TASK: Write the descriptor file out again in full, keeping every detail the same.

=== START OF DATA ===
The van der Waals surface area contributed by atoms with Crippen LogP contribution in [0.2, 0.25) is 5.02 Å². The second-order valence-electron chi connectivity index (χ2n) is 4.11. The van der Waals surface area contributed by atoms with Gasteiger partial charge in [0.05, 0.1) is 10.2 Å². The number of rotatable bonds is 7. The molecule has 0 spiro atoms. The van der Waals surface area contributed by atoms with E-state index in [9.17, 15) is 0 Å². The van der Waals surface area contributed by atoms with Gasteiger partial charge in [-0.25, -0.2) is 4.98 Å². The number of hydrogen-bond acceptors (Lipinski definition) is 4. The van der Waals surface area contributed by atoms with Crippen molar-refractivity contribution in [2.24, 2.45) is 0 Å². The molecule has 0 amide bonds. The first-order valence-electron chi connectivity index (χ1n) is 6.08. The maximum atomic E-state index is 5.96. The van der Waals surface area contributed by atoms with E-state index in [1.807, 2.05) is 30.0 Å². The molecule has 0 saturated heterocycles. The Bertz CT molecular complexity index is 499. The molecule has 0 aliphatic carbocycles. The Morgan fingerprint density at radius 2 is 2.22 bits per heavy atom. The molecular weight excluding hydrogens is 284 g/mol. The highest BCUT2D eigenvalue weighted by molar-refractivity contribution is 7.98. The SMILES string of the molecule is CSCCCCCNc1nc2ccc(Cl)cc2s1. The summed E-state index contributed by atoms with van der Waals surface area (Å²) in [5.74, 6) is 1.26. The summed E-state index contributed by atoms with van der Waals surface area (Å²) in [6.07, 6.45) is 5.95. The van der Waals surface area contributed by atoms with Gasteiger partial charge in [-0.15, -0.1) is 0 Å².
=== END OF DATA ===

The van der Waals surface area contributed by atoms with Crippen LogP contribution in [0.2, 0.25) is 5.02 Å². The second-order valence-electron chi connectivity index (χ2n) is 4.11. The van der Waals surface area contributed by atoms with Gasteiger partial charge in [0.05, 0.1) is 10.2 Å². The number of rotatable bonds is 7. The molecule has 0 spiro atoms. The van der Waals surface area contributed by atoms with E-state index in [9.17, 15) is 0 Å². The van der Waals surface area contributed by atoms with Gasteiger partial charge in [-0.25, -0.2) is 4.98 Å². The number of hydrogen-bond acceptors (Lipinski definition) is 4. The van der Waals surface area contributed by atoms with Crippen molar-refractivity contribution in [2.24, 2.45) is 0 Å². The molecule has 0 amide bonds. The first-order valence-electron chi connectivity index (χ1n) is 6.08. The maximum atomic E-state index is 5.96. The van der Waals surface area contributed by atoms with E-state index in [1.807, 2.05) is 30.0 Å². The molecule has 0 saturated heterocycles. The Bertz CT molecular complexity index is 499. The molecule has 0 aliphatic carbocycles. The Morgan fingerprint density at radius 2 is 2.22 bits per heavy atom. The molecular weight excluding hydrogens is 284 g/mol. The highest BCUT2D eigenvalue weighted by molar-refractivity contribution is 7.98. The SMILES string of the molecule is CSCCCCCNc1nc2ccc(Cl)cc2s1. The summed E-state index contributed by atoms with van der Waals surface area (Å²) in [5.74, 6) is 1.26. The summed E-state index contributed by atoms with van der Waals surface area (Å²) in [6.07, 6.45) is 5.95. The van der Waals surface area contributed by atoms with Gasteiger partial charge in [-0.15, -0.1) is 0 Å².